Photos taken in Sligo Creek Park unless otherwise stated.
Garlic Mustard Casts a Pall on the Forest
New York Times article (May 2, 2006)
Quick Removal Tips
- No tools needed, just wear gloves, long ones if possible to avoid poison ivy.
- Pick EVERY visible plant with stems in mid-April to early May, and look again in early June when new plants have grown. The pulling season ends about June 20, when seeds open.
- It's better to get every plant from one place than to get most plants from two places. Leaving a plant is like sowing a hundred seeds.
- If stems frequently break at the root, wiggle the stem before pulling. Search a bit for a broken root and remove. In dry soil or grass where roots break often, consider cutting the stem to ground level or slightly higher; at that height flowers are highly unlikely to return. Don't forget to bag the cut stems.
- Losing a few roots and missing a few plants is inevitable. A check-up walk will be needed in early June and is easier than removing new plants.
- Bagging is essential to prevent seeds maturing after the plant is picked; this is a major problem with garlic mustard. Bag ALL plants regardless of maturity. Contractor bags from a hardware store are by far the best, but leaf bags also work.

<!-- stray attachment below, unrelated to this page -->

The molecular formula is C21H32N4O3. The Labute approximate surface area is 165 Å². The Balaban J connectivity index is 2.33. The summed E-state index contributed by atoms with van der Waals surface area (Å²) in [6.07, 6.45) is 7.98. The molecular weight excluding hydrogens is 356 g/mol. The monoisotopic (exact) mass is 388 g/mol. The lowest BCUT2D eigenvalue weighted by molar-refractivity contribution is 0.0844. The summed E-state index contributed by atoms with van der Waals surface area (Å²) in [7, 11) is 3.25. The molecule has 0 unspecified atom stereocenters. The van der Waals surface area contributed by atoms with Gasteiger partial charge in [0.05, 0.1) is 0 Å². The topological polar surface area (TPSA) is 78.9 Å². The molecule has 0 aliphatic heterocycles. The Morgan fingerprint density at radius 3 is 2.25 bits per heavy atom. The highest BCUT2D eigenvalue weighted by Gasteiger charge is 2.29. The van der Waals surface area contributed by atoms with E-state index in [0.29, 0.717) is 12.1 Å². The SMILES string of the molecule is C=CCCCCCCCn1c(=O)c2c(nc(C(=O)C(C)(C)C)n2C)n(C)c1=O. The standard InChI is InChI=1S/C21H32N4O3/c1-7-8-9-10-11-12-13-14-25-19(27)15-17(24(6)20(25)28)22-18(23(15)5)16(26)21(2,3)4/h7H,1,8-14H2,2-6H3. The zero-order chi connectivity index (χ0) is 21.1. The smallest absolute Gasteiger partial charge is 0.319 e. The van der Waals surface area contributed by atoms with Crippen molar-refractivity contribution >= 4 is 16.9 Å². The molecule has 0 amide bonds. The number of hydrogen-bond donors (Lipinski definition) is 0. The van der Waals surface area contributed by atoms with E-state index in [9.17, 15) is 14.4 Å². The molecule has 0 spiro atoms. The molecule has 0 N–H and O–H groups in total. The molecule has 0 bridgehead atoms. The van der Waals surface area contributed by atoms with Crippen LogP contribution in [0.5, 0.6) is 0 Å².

- Be prepared to pick with little talking - it takes concentration to get every plant!
- Pick a handful, and later gather handfuls to larger piles placed prominently on paths. At the end, bag the piles.. Place bags near trash barrels, or at least next to the Parkway for easy pickup, and phone 301-670-8080 with the exact location.
- If you see wilted piles left by well-intentioned walkers, bring them to a trash barrel and tell the RIP Section leader.
- Options if you have no bag: pocket the flower heads, or place plants in a depression in the ground, facing inward. Arranged at the edge of park-mowed grass, lawn mowers should cut any germinating seeds the following year.
- When stems grow closely in loose soil, gather several with one hand motion.
- Priorities: Remove isolated plants, called satellites, before large colonies. Because seeds spread downhill, work across a high point, then across the next highest point, and so on to low ground.